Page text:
First and most importantly, Meteor’s implementation of dynamic import(…) requires no special configuration whatsoever. If you’ve used dynamic import(…) already in another framework, chances are it was based on the implementation in Webpack 2, perhaps hidden behind a layer of abstraction. If you dug into that abstraction, you would find a configuration surface area that—let’s just say—would make you appreciate the abstraction. To get a sense for what I’m talking about, see this in-depth discussion of how to optimize your code splitting in Webpack 2, which culminates in a 95-line, carefully considered configuration file that enables magic like the BundleAnalyzerPlugin and the CommonsChunkPlugin, neither of which is necessary nor makes any sense in Meteor.

In Meteor 1.5, if you wish to defer loading a JavaScript module (and all of its dependencies) until later, you simply turn

import { a, b as c } from "./some/module";
doSomething(a, c)


import("./some/module").then(({ a, b: c }) => {
doSomething(a, c);

This API should be familiar if you’ve used Promises before, because import(“./some/module”) returns a Promise for the exports of the requested module.

If you prefer, you even can await the result using an async function:

async start() {
const { a, b: c } = await import("./some/module");
return doSomething(a, c);

Either way, since you’re now using dynamic import(…) instead of a traditional import declaration or require call, ./some/module will be removed from your initial JavaScript bundle, along with any modules it depends on that would not otherwise be bundled. End of story.

If you care at all about your bundle size, then you must also care about measuring the impact of your improvements.

In tandem with Meteor 1.5, we’ve released a package called bundle-visualizer that can help you understand the breakdown of your Meteor packages and the JavaScript modules they contain, in proportion to the total size of your initial bundle.

To use this package, simply run

cd path/to/your/meteor/1.5/app
meteor add bundle-visualizer
meteor run --production

then open your app in a web browser. As you move your cursor over the sunburst chart, you can easily see which packages, directories, and modules are most responsible for the size of your bundle:

You can see at a glance that this to-dos application is suffering—rather massively—from the accidental inclusion of the faker npm package in production. Importing this library dynamically (in addition to removing the unneeded locales) would cut the bundle size almost in half!

I find it particularly delightful that the chart itself is powered by a dynamically-imported d3 library. In fact, if the visualizer was not imported dynamically, then it would skew the very data it is helping you to visualize, since the bundle-visualizer package depends on more than 100 kB of node_modules.

Note that the --production flag is important because measuring bundle sizes based on unminified source code can be extremely misleading—not to mention disheartening, since a typical Meteor app contains megabytes of unminified code, comments, and whitespace.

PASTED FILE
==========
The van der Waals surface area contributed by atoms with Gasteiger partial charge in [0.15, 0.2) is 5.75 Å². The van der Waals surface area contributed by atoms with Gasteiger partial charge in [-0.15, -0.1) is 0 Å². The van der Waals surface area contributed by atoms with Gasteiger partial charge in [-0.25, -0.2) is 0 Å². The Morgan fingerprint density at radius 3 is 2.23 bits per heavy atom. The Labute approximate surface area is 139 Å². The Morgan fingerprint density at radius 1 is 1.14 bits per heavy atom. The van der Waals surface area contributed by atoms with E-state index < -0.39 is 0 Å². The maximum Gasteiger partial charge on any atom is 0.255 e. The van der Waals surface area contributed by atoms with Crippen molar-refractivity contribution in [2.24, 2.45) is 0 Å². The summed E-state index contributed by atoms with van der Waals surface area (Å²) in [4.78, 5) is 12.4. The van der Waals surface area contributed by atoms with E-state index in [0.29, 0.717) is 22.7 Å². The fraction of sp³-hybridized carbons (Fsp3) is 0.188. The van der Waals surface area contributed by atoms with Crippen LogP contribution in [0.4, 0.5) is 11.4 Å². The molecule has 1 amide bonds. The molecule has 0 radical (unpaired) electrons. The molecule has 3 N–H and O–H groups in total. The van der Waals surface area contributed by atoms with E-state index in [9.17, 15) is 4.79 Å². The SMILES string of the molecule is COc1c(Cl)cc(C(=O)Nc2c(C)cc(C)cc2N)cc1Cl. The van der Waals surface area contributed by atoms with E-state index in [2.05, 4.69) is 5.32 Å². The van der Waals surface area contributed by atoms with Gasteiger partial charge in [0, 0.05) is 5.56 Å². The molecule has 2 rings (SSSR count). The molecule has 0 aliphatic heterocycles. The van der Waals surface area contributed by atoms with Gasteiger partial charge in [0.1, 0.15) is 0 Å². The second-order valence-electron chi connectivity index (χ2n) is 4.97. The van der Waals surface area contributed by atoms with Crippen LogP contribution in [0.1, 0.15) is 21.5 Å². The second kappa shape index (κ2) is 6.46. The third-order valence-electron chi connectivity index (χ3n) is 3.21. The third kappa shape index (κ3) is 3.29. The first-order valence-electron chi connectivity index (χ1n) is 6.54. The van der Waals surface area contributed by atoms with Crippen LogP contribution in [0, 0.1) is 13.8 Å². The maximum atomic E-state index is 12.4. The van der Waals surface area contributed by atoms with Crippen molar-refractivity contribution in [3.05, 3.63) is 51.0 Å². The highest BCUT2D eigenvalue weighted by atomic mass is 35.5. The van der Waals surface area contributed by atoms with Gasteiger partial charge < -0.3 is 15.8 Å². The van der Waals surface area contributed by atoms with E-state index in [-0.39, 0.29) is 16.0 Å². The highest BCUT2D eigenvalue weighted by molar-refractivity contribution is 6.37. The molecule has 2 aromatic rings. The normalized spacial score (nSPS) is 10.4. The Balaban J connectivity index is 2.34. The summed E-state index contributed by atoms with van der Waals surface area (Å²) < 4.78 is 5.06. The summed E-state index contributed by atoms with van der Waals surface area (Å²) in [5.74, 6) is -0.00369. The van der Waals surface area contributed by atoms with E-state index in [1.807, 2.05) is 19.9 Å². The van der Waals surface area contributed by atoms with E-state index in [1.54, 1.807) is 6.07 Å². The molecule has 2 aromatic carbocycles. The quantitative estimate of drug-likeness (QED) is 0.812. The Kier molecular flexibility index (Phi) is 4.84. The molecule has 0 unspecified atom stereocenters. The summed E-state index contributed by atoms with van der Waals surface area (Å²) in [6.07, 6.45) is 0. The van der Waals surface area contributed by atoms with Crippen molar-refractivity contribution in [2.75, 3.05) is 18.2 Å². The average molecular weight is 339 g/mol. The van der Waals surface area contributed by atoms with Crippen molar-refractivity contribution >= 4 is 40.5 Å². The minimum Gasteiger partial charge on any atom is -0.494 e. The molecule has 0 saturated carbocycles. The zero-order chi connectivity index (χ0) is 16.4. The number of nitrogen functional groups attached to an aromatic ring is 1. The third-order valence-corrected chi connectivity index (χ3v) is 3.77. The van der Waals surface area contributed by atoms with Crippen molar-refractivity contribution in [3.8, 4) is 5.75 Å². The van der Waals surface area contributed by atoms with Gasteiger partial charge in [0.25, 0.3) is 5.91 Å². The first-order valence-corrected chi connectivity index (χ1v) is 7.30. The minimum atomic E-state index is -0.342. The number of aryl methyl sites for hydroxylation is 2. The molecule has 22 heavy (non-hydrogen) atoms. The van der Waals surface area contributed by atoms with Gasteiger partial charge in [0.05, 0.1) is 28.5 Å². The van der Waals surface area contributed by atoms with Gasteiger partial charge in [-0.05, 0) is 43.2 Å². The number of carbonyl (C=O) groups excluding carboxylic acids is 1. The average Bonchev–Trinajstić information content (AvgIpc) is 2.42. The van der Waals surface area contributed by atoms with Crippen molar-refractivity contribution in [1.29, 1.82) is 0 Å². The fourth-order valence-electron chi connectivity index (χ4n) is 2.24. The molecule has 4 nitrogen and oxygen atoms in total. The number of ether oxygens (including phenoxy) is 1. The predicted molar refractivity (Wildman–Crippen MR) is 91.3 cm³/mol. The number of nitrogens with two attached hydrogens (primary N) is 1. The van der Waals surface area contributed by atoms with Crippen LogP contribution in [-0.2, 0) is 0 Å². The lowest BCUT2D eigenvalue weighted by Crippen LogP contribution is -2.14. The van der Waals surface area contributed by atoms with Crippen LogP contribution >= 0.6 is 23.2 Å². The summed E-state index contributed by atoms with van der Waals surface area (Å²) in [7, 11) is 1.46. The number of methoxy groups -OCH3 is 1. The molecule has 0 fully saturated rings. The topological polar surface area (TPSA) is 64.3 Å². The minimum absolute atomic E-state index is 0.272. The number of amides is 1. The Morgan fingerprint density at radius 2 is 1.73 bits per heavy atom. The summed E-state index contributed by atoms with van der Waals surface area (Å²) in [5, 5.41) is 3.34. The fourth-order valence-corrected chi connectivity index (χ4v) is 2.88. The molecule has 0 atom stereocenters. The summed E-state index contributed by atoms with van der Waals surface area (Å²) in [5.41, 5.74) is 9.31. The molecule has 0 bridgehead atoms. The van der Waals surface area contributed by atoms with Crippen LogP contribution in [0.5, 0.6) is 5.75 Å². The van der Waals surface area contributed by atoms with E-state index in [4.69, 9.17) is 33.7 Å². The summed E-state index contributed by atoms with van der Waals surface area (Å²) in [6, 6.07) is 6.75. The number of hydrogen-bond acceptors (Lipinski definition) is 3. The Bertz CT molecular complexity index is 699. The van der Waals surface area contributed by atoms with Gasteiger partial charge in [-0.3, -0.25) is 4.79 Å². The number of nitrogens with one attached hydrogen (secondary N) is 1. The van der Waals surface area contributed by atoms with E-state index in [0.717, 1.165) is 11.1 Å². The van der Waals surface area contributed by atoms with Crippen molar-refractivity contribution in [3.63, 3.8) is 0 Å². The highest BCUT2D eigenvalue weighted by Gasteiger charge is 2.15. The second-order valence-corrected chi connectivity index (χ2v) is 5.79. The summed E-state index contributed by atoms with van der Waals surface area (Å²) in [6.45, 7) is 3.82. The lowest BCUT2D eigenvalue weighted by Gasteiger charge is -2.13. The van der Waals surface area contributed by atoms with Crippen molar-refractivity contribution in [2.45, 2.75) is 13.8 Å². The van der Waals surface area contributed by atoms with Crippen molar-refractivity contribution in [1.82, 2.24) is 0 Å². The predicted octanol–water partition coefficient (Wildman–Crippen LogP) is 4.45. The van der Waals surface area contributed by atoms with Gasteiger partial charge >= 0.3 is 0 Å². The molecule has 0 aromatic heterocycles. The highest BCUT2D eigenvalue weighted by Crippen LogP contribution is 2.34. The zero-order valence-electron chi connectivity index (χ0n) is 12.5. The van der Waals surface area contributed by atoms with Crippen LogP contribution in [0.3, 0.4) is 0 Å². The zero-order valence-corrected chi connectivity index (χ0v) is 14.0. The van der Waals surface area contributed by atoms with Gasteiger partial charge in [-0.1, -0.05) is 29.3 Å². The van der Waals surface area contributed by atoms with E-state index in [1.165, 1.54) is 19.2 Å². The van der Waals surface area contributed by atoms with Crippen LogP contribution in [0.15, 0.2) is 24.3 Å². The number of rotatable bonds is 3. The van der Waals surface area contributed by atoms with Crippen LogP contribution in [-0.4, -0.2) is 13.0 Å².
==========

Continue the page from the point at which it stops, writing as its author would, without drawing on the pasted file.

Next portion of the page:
Please remember to run meteor remove bundle-visualizer before actually deploying your app to production, since you probably don’t want the visualizer to be visible to your users. On that note, if you have ideas for making the visualizer easier to use, or more useful, you can find its source code here. We look forward to your feedback and pull requests.

How does Meteor’s implementation of dynamic import(…) differ from other implementations, like the one in Webpack 2?

Webpack 2 uses your dynamic import(…) calls to pre-build multiple bundles of dynamic modules. There are a lot of interesting details, but the short version is: when you perform a dynamic import(…), one or more of these bundles of modules will be downloaded behind the scenes, containing the module you requested, all of its dependencies, and any other modules that also happen to be in that bundle.

This strategy is appealing because pre-built bundles can be served from a CDN, with HTTP caching, using relatively few HTTP requests. However, bundling also has drawbacks:

  1. Cached bundles are frequently invalidated. When any single module in a bundle changes, the whole bundle has to be downloaded again.
  2. Bundles overlap. You may end up downloading the same module multiple times in different bundles, because it happens to be a dependency of more than one import(…)ed module. To eliminate any overlap between bundles, in theory, you would have to generate enough different bundles to account for every possible ordering of dynamic import(…) calls, but then you would have so many bundles that choosing between them would be tricky, and the benefits of caching would disappear. In practice, Webpack 2 tolerates the overlap.
  3. Effective bundling requires manual configuration. Webpack allows you to configure a “vendor” bundle of infrequently changing code, and the CommonsChunkPlugin moves shared dependencies into a separate bundle, but neither of those techniques is fully automatic, and you should probably still inspect the shared bundles to make sure they don't contain too many modules you don’t need.